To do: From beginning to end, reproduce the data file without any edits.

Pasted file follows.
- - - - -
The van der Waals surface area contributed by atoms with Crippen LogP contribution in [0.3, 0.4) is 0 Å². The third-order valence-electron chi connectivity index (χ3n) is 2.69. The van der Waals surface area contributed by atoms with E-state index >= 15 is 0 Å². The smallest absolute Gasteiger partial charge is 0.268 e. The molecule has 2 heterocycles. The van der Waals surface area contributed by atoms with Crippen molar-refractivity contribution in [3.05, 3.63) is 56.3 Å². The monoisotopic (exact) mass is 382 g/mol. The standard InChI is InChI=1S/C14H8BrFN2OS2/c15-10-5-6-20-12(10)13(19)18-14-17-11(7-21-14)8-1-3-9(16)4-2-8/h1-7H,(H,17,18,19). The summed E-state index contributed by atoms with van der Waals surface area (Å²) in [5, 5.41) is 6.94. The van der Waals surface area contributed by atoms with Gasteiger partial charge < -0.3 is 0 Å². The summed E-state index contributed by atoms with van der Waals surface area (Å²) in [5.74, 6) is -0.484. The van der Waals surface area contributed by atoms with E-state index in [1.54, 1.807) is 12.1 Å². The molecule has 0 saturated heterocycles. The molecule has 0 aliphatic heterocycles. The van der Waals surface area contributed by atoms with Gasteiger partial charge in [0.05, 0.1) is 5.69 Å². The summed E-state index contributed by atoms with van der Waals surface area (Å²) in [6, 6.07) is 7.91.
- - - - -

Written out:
The van der Waals surface area contributed by atoms with Crippen LogP contribution in [0.3, 0.4) is 0 Å². The third-order valence-electron chi connectivity index (χ3n) is 2.69. The van der Waals surface area contributed by atoms with E-state index >= 15 is 0 Å². The smallest absolute Gasteiger partial charge is 0.268 e. The molecule has 2 heterocycles. The van der Waals surface area contributed by atoms with Crippen molar-refractivity contribution in [3.05, 3.63) is 56.3 Å². The monoisotopic (exact) mass is 382 g/mol. The standard InChI is InChI=1S/C14H8BrFN2OS2/c15-10-5-6-20-12(10)13(19)18-14-17-11(7-21-14)8-1-3-9(16)4-2-8/h1-7H,(H,17,18,19). The summed E-state index contributed by atoms with van der Waals surface area (Å²) in [5, 5.41) is 6.94. The van der Waals surface area contributed by atoms with Gasteiger partial charge < -0.3 is 0 Å². The summed E-state index contributed by atoms with van der Waals surface area (Å²) in [5.74, 6) is -0.484. The van der Waals surface area contributed by atoms with E-state index in [1.54, 1.807) is 12.1 Å². The molecule has 0 saturated heterocycles. The molecule has 0 aliphatic heterocycles. The van der Waals surface area contributed by atoms with Gasteiger partial charge in [0.05, 0.1) is 5.69 Å². The summed E-state index contributed by atoms with van der Waals surface area (Å²) in [6, 6.07) is 7.91.